In addition, TOK prompts students to:
  • be aware of themselves as thinkers, encouraging them to become more acquainted with the complexity of knowledge
  • recognise the need to act responsibly in an increasingly interconnected but uncertain world

TOK also provides coherence for the student by linking academic subject areas as well as transcending them.

It therefore demonstrates the ways in which the student can apply their knowledge with greater awareness and credibility.

Extended Essay
The Extended Essay (EE) is a required component of the IBDP. It is an independent, self-directed piece of research, finishing with a 4,000-word paper.

The EE provides:
  • practical preparation for undergraduate research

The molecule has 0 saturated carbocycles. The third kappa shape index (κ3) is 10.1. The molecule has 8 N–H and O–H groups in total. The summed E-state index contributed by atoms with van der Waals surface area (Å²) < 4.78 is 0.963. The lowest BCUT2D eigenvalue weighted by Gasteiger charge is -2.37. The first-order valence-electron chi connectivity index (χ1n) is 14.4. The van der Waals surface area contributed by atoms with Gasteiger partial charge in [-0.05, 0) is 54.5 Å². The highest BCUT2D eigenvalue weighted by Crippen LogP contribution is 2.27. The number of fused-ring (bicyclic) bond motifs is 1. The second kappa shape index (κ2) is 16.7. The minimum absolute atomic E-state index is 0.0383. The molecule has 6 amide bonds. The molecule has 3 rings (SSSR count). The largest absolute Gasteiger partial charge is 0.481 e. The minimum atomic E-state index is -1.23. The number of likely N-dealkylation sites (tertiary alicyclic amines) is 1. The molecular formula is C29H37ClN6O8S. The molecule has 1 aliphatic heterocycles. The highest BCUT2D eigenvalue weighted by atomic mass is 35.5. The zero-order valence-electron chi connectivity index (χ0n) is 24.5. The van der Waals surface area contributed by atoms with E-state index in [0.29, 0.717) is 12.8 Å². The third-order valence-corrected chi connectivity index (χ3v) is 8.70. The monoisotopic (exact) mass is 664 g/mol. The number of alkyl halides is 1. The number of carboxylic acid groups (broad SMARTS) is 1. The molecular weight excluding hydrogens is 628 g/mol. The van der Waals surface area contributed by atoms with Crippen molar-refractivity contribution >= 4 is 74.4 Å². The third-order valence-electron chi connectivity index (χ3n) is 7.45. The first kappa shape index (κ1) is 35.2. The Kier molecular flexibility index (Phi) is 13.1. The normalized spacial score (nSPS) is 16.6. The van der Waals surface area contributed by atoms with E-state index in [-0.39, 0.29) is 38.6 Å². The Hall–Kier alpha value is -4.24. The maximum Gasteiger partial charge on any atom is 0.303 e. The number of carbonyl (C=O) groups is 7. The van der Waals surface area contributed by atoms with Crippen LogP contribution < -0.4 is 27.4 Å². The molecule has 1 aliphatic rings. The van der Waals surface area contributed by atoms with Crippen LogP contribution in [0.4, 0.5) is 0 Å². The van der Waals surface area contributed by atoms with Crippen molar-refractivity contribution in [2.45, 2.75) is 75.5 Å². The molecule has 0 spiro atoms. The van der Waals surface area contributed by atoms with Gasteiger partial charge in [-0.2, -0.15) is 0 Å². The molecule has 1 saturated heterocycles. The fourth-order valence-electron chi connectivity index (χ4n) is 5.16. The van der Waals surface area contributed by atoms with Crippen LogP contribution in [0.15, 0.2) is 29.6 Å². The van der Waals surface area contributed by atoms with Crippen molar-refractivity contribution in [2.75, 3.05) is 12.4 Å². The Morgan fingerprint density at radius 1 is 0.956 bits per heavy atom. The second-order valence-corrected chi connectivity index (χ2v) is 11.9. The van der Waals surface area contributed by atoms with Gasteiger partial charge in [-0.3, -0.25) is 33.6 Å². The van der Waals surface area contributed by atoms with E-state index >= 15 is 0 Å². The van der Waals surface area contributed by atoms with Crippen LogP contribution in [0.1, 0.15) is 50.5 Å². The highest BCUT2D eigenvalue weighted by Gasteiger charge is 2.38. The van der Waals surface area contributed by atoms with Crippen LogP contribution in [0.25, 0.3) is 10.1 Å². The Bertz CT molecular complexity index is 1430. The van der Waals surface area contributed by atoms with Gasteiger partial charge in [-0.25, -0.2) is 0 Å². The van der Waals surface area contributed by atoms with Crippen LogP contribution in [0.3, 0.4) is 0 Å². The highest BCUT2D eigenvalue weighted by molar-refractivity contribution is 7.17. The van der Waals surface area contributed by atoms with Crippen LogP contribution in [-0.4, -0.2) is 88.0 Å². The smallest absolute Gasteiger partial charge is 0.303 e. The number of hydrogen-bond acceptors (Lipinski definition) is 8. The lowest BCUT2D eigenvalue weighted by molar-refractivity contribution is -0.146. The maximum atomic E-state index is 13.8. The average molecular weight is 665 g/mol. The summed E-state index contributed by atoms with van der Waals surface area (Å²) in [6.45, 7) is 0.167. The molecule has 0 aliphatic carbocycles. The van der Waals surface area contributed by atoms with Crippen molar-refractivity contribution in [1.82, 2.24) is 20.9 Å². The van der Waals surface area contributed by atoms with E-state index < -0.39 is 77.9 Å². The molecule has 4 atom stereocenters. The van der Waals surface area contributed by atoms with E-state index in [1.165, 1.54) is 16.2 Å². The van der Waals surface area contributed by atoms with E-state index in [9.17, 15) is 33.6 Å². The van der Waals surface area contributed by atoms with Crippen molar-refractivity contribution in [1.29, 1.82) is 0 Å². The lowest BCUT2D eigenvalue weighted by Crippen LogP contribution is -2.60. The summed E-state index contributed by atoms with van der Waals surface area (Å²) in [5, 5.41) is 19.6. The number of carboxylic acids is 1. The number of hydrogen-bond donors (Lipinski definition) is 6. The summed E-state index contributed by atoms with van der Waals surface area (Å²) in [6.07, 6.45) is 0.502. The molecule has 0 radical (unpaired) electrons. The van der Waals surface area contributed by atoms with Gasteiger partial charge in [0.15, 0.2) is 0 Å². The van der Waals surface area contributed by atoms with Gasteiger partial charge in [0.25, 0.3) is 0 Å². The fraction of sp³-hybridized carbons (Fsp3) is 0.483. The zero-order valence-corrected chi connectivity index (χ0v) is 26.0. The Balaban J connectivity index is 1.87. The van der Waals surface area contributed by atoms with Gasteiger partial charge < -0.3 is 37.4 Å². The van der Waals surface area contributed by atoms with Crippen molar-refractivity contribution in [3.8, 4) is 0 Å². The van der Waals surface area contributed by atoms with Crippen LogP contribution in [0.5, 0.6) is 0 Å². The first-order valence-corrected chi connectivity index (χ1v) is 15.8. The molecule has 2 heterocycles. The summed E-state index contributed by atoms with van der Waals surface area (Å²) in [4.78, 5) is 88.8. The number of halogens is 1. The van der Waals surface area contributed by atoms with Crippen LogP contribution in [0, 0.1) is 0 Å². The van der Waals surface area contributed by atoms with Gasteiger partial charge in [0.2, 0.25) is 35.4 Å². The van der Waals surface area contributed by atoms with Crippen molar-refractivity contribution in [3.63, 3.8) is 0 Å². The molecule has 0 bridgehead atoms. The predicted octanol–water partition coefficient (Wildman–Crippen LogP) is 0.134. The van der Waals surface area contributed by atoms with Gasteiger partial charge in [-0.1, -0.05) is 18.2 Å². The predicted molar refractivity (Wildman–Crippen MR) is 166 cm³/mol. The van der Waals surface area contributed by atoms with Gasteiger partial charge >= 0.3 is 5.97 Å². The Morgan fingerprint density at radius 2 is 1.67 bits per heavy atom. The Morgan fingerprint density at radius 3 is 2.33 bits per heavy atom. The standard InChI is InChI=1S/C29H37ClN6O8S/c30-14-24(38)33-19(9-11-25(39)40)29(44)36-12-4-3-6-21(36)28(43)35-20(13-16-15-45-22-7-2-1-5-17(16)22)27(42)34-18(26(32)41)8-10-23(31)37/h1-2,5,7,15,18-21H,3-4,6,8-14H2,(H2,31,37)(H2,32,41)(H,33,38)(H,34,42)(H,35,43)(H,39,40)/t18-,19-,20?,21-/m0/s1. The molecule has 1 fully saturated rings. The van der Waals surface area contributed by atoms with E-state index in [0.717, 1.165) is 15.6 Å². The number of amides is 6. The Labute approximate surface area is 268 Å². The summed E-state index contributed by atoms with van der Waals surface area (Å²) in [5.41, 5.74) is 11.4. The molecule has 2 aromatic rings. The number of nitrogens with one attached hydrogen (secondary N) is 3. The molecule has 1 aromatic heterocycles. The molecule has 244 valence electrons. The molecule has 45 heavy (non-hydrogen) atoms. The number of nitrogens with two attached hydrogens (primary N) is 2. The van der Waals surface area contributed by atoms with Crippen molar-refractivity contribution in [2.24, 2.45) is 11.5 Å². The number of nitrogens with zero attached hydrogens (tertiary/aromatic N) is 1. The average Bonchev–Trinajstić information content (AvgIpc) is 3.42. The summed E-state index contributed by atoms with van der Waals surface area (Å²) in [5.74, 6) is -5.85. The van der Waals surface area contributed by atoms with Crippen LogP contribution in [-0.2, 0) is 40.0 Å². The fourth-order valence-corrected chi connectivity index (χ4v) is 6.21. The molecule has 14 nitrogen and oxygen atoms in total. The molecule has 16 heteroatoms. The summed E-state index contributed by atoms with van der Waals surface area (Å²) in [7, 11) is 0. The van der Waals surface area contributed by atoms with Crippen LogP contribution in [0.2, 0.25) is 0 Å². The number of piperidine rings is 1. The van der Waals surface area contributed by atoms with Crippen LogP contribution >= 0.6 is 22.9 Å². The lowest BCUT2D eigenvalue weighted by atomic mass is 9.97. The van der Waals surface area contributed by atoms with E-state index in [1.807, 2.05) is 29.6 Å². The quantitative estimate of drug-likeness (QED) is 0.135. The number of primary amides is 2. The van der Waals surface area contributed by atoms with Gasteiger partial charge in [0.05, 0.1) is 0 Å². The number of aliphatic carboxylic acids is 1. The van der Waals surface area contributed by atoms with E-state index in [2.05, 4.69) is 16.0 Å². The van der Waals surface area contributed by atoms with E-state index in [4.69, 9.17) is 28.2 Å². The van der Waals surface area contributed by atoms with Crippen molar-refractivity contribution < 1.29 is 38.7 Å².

• an opportunity for students to investigate a topic of special interest to them, which is also related to one of the student's six DP subjects

Through the research process for EE, students develop skills in:
  • formulating an appropriate research question
  • engaging in a personal exploration of the topic
  • communicating ideas
  • developing an argument

Participation in this process develops the capacity to analyse, synthesise and evaluate knowledge.

How is study of the Extended Essay structured?
Students are supported throughout the process of researching and writing the EE, with advice and guidance from a supervisor who is usually a teacher at the school.

The IB recommends that students follow the completion of the written essay with a short, concluding interview with their supervisor. This is known as viva voce.

The EE and interview can be a valuable stimulus for discussion in countries where interviews are required prior to acceptance for employment or for a place at university.

http://www.ibo.org/programmes/diploma-programme/curriculum/extended-essay/what-is-the-extended-essay/
Creativity, Activity, Service